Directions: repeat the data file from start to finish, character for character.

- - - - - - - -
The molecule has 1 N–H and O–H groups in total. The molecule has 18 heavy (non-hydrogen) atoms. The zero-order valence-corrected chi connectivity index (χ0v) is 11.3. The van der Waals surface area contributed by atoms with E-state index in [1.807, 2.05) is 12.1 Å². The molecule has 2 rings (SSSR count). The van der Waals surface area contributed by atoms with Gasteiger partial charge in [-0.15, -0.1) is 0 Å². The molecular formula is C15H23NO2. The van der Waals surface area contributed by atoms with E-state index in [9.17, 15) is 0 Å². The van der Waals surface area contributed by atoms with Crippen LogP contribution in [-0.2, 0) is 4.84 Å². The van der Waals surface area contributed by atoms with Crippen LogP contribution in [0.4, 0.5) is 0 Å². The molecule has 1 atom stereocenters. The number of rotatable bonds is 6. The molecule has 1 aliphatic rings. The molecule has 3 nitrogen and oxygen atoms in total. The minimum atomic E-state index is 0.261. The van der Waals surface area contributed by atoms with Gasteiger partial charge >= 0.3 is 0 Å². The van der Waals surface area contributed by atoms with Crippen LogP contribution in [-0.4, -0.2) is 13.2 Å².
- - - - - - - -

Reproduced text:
The molecule has 1 N–H and O–H groups in total. The molecule has 18 heavy (non-hydrogen) atoms. The zero-order valence-corrected chi connectivity index (χ0v) is 11.3. The van der Waals surface area contributed by atoms with E-state index in [1.807, 2.05) is 12.1 Å². The molecule has 2 rings (SSSR count). The van der Waals surface area contributed by atoms with Gasteiger partial charge in [-0.15, -0.1) is 0 Å². The molecular formula is C15H23NO2. The van der Waals surface area contributed by atoms with E-state index in [9.17, 15) is 0 Å². The van der Waals surface area contributed by atoms with Crippen LogP contribution in [-0.2, 0) is 4.84 Å². The van der Waals surface area contributed by atoms with Crippen LogP contribution in [0.4, 0.5) is 0 Å². The molecule has 1 atom stereocenters. The number of rotatable bonds is 6. The molecule has 1 aliphatic rings. The molecule has 3 nitrogen and oxygen atoms in total. The minimum atomic E-state index is 0.261. The van der Waals surface area contributed by atoms with Gasteiger partial charge >= 0.3 is 0 Å². The van der Waals surface area contributed by atoms with Crippen LogP contribution in [-0.4, -0.2) is 13.2 Å².